Originally part of a mailing-list discussion, here's a brief but excellent summary of (all?) the available childrens-readers series. Note: the links to book websites are incomplete. If someone is able to track the missing ones...

I'm using mainly two series - Chatterbox readers from Longman and the new Springboard readers from Macmillan. Both series confusingly have the same names as textbooks but there is no relationship. I am familiar with and have used a few Literacy Street from Longman and also the Clifford and Cool Cats readers from Scholastic. I haven't used Story Tree mainly because Oxford won't send me any inspection copies (hopefully you guys are reading this and kicking yourselves that I can't review them ;-) and I went to a recent book fair to see them and they hadn't taken them!). I think you'll find you can get a "specially for Japan" set at around 20 thou though.

By FAR the cheapest and most convenient of the major publishers to buy are the Macmillan Springboards. They have 16 levels and 8 books in each level. Each level (ie 8 books costs Y2100 - from memory, around that much) so if you order them from DEH and get your 20% discount, we're talking really cheap. And you only need buy the levels that are appropriate for your students and can stagger your investment. They have downloadable or printable worksheets online too, which are free and I heard a rumor that there might be a very reasonable set of CDs coming with them soon too - don't know how reliable that was though. How are the stories? Pretty good. My kids like them. I question some of the vocab sometimes - a bit difficult occasionally. But usually well-supported by pictures. You can see all the books online at the Macmillan site where you can also download the worksheets free. The books are included in small picture size on the downloadable teacher's notes and worksheet pages. Here are the urls:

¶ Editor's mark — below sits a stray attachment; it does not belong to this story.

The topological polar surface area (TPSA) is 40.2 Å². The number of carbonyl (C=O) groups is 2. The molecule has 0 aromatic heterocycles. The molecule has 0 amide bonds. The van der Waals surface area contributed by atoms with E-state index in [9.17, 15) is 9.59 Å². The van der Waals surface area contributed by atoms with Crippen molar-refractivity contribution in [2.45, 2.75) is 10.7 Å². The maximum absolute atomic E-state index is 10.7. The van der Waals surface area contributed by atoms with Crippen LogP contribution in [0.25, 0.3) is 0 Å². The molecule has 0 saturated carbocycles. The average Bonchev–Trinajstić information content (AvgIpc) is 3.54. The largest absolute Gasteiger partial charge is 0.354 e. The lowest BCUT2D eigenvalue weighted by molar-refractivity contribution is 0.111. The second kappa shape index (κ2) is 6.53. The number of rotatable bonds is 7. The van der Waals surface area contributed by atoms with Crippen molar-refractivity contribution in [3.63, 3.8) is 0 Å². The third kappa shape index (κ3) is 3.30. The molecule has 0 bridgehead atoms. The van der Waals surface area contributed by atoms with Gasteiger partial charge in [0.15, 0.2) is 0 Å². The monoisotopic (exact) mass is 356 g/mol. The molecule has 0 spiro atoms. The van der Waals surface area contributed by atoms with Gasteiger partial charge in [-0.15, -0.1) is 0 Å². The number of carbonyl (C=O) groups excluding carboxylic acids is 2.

Another thing I really like about Springboard readers are the Benchmark kit which helps you see where your students are in the series and in general. That's an extra Y2000 and something low. Anyway, I'm planning to buy the entire set of Springboards.